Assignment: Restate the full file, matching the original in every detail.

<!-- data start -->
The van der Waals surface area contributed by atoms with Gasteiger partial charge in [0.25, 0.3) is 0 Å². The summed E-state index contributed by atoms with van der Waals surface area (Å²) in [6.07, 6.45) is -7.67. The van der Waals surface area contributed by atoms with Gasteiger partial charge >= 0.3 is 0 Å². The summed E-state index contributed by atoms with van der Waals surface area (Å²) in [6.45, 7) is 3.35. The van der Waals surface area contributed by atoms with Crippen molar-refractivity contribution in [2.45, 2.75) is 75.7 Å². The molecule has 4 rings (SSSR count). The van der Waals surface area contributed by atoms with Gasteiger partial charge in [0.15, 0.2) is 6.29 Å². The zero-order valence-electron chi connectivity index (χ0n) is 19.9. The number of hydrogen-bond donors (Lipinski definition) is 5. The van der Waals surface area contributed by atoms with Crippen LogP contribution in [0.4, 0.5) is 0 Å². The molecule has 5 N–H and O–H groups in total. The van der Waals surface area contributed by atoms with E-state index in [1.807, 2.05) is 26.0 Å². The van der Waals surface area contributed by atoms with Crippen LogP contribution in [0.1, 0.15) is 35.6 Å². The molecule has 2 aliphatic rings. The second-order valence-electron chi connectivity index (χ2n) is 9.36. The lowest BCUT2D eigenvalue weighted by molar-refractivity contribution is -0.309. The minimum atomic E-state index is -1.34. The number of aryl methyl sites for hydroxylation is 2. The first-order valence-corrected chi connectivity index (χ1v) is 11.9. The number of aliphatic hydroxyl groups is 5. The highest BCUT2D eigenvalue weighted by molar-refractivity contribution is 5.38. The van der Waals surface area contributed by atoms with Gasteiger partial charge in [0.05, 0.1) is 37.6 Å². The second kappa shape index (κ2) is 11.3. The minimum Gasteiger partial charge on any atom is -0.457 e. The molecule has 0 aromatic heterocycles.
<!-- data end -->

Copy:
The van der Waals surface area contributed by atoms with Gasteiger partial charge in [0.25, 0.3) is 0 Å². The summed E-state index contributed by atoms with van der Waals surface area (Å²) in [6.07, 6.45) is -7.67. The van der Waals surface area contributed by atoms with Gasteiger partial charge >= 0.3 is 0 Å². The summed E-state index contributed by atoms with van der Waals surface area (Å²) in [6.45, 7) is 3.35. The van der Waals surface area contributed by atoms with Crippen molar-refractivity contribution in [2.45, 2.75) is 75.7 Å². The molecule has 4 rings (SSSR count). The van der Waals surface area contributed by atoms with Gasteiger partial charge in [0.15, 0.2) is 6.29 Å². The zero-order valence-electron chi connectivity index (χ0n) is 19.9. The number of hydrogen-bond donors (Lipinski definition) is 5. The van der Waals surface area contributed by atoms with Crippen LogP contribution in [0.4, 0.5) is 0 Å². The molecule has 5 N–H and O–H groups in total. The van der Waals surface area contributed by atoms with E-state index in [1.807, 2.05) is 26.0 Å². The van der Waals surface area contributed by atoms with Crippen LogP contribution in [0.1, 0.15) is 35.6 Å². The molecule has 2 aliphatic rings. The second-order valence-electron chi connectivity index (χ2n) is 9.36. The lowest BCUT2D eigenvalue weighted by molar-refractivity contribution is -0.309. The minimum atomic E-state index is -1.34. The number of aryl methyl sites for hydroxylation is 2. The first-order valence-corrected chi connectivity index (χ1v) is 11.9. The number of aliphatic hydroxyl groups is 5. The highest BCUT2D eigenvalue weighted by molar-refractivity contribution is 5.38. The van der Waals surface area contributed by atoms with Gasteiger partial charge in [0.05, 0.1) is 37.6 Å². The second kappa shape index (κ2) is 11.3. The minimum Gasteiger partial charge on any atom is -0.457 e. The molecule has 0 aromatic heterocycles.